National News

Friday, May 18, 2018

Multiple deaths in shooting at Texas’ Santa Fe High School, sources say

Multiple people have died as a result of a shooting Friday morning at a high school in the southeastern Texas city of Santa Fe, two law enforcement sources told CNN. This is the third school shooting in the past seven days, and the 22nd since the beginning of the year in the United States. A suspect in the shooting at Santa Fe High School has been arrested, assistant principal Cris Richardson told reporters near the school. A second person has been detained as well, Harris County Sheriff Ed Gonzalez said on Twitter. Witnesses described students running from the school as they heard gunshots; they also described hearing an alarm at the school, though the sequence of events wasn't immediately clear.

National Firefighter Cancer Registry Bill Nears Final Passage

It's not just the fire that presents a danger. For firefighters, it's common to be exposed to a range of harmful toxins while extinguishing flames. Some of those toxins have been shown to increase the risk of developing cancer. A bill, which has passed the Senate and is in the House of Representatives, calls for the creation of a national firefighter cancer registry. TThe registry would be managed by the Centers of Disease Control and Prevention, according to a release from Sen. Charles Schumer. The registry would compile the incidences, make anonymous data available to researchers, and allow for increased collaboration between firefighters, experts and those investigating the links between the profession and the illnesses. Rep. Chris Collins said the House of Representatives is expected to pass amended legislation in the coming weeks.
Poughkeepsie Journal.

Former Arizona fire chief sentenced, ordered to pay restitution to fire district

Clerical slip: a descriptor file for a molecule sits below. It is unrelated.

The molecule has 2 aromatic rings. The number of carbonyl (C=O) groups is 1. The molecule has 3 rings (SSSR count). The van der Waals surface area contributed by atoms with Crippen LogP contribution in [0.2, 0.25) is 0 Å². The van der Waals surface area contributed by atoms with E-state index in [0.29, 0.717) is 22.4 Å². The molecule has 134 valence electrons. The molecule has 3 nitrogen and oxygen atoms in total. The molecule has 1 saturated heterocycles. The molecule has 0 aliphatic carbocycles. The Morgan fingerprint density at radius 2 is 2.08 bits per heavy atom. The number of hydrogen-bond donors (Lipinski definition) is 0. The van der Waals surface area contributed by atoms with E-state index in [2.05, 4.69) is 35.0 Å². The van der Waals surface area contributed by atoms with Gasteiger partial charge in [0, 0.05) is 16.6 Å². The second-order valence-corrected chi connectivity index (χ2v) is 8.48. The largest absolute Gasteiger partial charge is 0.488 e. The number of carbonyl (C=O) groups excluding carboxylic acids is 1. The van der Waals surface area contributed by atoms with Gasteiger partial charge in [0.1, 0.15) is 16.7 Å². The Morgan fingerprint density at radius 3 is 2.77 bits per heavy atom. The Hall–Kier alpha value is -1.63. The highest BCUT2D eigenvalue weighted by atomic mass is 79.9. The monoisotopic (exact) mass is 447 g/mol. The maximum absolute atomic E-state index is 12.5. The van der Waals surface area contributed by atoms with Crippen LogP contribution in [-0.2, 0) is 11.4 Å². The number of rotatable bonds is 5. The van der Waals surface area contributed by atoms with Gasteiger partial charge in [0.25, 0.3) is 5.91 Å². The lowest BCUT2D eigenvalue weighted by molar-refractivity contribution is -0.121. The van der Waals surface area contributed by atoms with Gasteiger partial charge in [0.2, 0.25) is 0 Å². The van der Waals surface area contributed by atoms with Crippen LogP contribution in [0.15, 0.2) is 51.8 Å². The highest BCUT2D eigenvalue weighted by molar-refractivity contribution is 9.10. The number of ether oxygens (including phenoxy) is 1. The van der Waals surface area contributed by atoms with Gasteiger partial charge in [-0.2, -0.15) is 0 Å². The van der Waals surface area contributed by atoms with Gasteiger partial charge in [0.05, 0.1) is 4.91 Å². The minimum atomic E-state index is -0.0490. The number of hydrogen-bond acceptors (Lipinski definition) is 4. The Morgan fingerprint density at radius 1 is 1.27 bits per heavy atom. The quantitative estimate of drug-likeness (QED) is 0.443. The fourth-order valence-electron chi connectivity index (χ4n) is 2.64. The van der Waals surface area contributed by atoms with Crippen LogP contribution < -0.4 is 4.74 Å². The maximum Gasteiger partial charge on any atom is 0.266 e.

Former Show Low Fire District Chief Ben Owens will pay $124,656 in restitution to the SLFD after pleading guilty to three felonies in connection with his daughter-in-law Natalie Bingham. Bingham stole about $1.8 million when she was district administrative manager, an amount likely to be the largest embezzlement from a special taxing district in Arizona history. According to the Arizona Auditor General’s Office, she embezzled a little less than $1.8 million in 474 checks written to herself, Owens (her father-in-law) and her fianceé. Owens was the Show Low fire chief for 15 years, from 1998 to 2012, when he retired June 30 of that year. He oversaw the department’s transition from a volunteer to a professional force. Show Low Fire District later combined with departments in Linden and Lakeside to form the Timber Mesa Fire and Medial District.
White Mountain Independent

PAC forms to oppose Texas fire union’s proposed charter amendments after clerk verifies petitions

A campaign to oppose three proposed City Charter amendments backed by the local firefighters union began Thursday with the forming of a political action committee expected to raise “well north of half a million dollars.” The PAC, called San Antonians for Fiscal Discipline, was set up soon after City Clerk Leticia Vacek told the City Council that the San Antonio Professional Firefighters Association had collected enough valid signatures on its petitions to force a charter-amendment election. The firefighters union, led by president Chris Steele, launched a campaign in February to gather the 20,000 required signatures on each petition to force a charter-amendment election. In an interview Thursday afternoon, he said “it doesn’t matter how much money the opposition puts out. The issues speak for themselves.”
San Antonio Express News

Las Vegas shooting survivor finally reunited with her rescuer, a retired Los Angeles firefighter

Rosemarie Melanson can barely remember hearing a man speak to her after she was shot in the Las Vegas massacre. She soon blacked out and wouldn't recall anything about the next few weeks. The mother of four would spend six months in a hospital and endure nine surgeries. Last week, she finally got a chance to meet the retired Los Angeles firefighter who her family says saved her life. In an emotional reunion, Don Matthews visited Melanson at her Las Vegas home after her recent hospital release, swallowed up by embrace after embrace from her and her family. "Without him, I wouldn't be here -- no doubt," Melanson told CNN's Erica Hill, who was there for the reunion. It's been a long road for Melanson, starting on that night of terror when a man rained gunfire down on thousands of concertgoers from 32nd-floor windows of a Las Vegas hotel and casino.